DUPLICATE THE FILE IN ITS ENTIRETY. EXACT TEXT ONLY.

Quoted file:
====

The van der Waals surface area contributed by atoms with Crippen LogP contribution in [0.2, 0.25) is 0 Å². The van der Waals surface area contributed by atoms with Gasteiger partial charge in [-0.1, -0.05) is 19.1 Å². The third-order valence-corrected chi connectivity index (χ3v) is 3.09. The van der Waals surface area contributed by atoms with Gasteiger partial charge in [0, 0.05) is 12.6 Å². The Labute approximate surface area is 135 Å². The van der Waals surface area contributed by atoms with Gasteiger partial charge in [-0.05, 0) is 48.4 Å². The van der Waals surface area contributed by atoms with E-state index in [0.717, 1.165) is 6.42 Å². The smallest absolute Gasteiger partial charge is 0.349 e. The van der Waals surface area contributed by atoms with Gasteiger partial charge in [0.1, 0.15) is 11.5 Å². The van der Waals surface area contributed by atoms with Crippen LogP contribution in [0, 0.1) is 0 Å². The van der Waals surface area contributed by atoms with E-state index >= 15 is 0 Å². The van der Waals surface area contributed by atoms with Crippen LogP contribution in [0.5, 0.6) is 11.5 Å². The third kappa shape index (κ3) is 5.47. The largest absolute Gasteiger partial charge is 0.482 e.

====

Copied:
The van der Waals surface area contributed by atoms with Crippen LogP contribution in [0.2, 0.25) is 0 Å². The van der Waals surface area contributed by atoms with Gasteiger partial charge in [-0.1, -0.05) is 19.1 Å². The third-order valence-corrected chi connectivity index (χ3v) is 3.09. The van der Waals surface area contributed by atoms with Gasteiger partial charge in [0, 0.05) is 12.6 Å². The Labute approximate surface area is 135 Å². The van der Waals surface area contributed by atoms with Gasteiger partial charge in [-0.05, 0) is 48.4 Å². The van der Waals surface area contributed by atoms with E-state index in [0.717, 1.165) is 6.42 Å². The smallest absolute Gasteiger partial charge is 0.349 e. The van der Waals surface area contributed by atoms with Gasteiger partial charge in [0.1, 0.15) is 11.5 Å². The van der Waals surface area contributed by atoms with Crippen LogP contribution in [0, 0.1) is 0 Å². The van der Waals surface area contributed by atoms with E-state index >= 15 is 0 Å². The van der Waals surface area contributed by atoms with Crippen LogP contribution in [0.5, 0.6) is 11.5 Å². The third kappa shape index (κ3) is 5.47. The largest absolute Gasteiger partial charge is 0.482 e.